After stroke, inpatient rehab helps patients get back to their lives
Ralph Fiala, 83, uses his walker to balance himself as he attempts to move from standing up to lying down on a bed. He doesn’t quite get it right the first try.
“You’re in the middle of the bed,” observes Debbie Kassens Holdren, a certified occupational therapy assistant at MultiCare Good Samaritan Hospital. “That won’t work.”
“I’ll have to sleep in the guest room,” teases Ralph’s wife, Ann Fiala.
“That won’t be no fun,” Ralph quips.
He gets up and tries again.
Ralph is a patient in the inpatient rehabilitation unit at Good Samaritan, recovering from the stroke he suffered April 3.
What happens after a stroke?
Ischemic stroke — the most common kind of stroke and what Ralph experienced — happens when blood vessels to the brain become clogged, cutting off blood flow.
When symptoms appear, it’s important to act quickly to lessen damage to the brain. Treatment for stroke involves clot-busting medication and sometimes additional medication to treat brain swelling.
Once the immediate crisis has passed, stroke survivors may have to relearn how to perform everyday tasks such as speaking, walking and bathing.
That’s where Good Samaritan’s rehab unit comes in. Stroke survivors are treated there, along with others recovering from spinal cord injuries, brain injuries and a few other conditions.
A team of nurses, therapists, psychologists, social workers and care coordinators help patients relearn the tasks of everyday living, manage mental health issues, navigate health insurance and, ultimately, get back to their lives.
A typical stay in the unit ranges from 10 days to six weeks.
A team to address all needs
Stroke survivors face many challenges requiring multiple kinds of therapies — physical, speech, occupational and recreation. They’re all under one roof at Good Samaritan.
Janet Blaisdell, a certified therapeutic recreation specialist in the unit, helps patients through — you guessed it — recreation, or things people want to do versus need to do.
For example, she might play card games with a patient as a way to work on both physical skills (shuffling and dealing) as well as cognitive skills (interpreting the cards and making decisions).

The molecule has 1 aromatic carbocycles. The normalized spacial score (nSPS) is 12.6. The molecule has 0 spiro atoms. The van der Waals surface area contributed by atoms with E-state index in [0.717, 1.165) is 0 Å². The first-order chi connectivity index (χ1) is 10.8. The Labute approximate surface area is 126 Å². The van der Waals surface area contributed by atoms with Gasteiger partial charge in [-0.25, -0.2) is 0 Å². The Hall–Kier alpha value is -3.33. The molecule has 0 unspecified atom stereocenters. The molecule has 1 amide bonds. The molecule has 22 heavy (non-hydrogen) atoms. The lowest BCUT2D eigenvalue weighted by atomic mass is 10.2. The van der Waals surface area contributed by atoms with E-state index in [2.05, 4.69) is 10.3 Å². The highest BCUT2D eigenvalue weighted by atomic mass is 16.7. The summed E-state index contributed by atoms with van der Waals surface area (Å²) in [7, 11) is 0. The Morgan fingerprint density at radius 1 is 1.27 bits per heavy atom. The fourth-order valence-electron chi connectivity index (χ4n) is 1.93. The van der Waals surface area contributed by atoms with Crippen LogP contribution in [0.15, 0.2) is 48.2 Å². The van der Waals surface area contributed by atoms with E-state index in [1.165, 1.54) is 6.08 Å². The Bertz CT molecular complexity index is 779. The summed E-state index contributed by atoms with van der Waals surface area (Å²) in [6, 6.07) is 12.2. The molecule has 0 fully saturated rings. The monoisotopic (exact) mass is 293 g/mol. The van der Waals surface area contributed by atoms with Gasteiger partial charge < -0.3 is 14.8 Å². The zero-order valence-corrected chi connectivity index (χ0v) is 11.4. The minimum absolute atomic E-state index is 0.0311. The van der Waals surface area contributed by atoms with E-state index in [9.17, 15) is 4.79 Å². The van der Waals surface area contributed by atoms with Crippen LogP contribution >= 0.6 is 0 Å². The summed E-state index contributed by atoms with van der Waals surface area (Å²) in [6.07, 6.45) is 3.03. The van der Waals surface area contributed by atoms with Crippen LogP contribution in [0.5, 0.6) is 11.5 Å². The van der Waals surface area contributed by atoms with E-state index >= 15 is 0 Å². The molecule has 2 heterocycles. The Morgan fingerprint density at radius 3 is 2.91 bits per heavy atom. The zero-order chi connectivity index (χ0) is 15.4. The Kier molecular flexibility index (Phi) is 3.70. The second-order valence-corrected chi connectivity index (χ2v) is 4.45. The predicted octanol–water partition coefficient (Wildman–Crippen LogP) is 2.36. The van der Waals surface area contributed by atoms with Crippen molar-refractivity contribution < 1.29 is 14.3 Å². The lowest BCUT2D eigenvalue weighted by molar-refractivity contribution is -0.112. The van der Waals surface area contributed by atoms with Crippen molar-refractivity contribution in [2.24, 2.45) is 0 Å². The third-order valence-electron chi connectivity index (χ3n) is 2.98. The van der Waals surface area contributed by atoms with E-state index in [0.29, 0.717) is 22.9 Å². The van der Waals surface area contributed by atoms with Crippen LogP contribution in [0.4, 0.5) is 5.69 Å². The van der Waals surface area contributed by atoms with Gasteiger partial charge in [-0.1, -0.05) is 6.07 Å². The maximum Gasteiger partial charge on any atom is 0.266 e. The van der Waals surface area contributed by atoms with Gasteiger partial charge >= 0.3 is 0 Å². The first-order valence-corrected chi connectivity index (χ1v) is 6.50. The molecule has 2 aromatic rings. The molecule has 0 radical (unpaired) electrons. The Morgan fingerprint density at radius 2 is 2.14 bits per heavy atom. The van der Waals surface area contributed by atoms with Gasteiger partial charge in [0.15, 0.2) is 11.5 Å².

Recreation therapy also takes patients outside the hospital on outings to local parks, stores or restaurants — wherever the patient would like to go. It’s about taking the skills learned at the hospital and applying them to the real world.
“Where we go is not as important as what we’re doing,” Blaisdell says.
Skills practiced on outings may include those learned in physical therapy, which helps patients learn to walk and regain their motor skills, as well as speech therapy, which addresses both eating and communication issues.
Occupational therapy focuses on the activities of daily living such as doing laundry, making the bed, getting dressed and taking a shower.
“Occupational therapy is the link between physical and speech,” says Kassens Holdren, the certified occupational therapist. “It’s putting movement into function.”
Nurses help coordinate all therapies, reinforce the skills patients are learning and manage their meals and medications.
“We couldn’t do this without them,” Blaisdell says.
The ‘best you could ask for’
Ralph is looking forward to going home and getting back to gardening, one of his favorite things to do at home.
“I want to get back to being outside,” he says.
Ann credits Ralph’s positive attitude for his good progress in rehab.
“He’s never once said ‘I can’t,’” she says. “He always says ‘I’ll try.’”
Ralph’s sense of humor and support system have been a huge help in getting him through rehab, says Caroline Prewitt, his physical therapist.
“It’s been gratifying to see his progress,” she says.
Ralph praises the whole team for helping him recover.
“Everybody’s been fabulous,” he says. “The therapists are graceful in telling you what you’ve done wrong and help you do it right. They’re the best you could ask for.”
This story was originally published in May 2016.
About The Author
Roxanne Cooke tells stories in words, photos and video. She manages Vitals, Kite Strings and Bring Happy Back, plus special projects such as CeCe's Journey, 24 Hours at Tacoma General Hospital and The Healthy Futures Project. You can reach her at [email protected]More stories by this author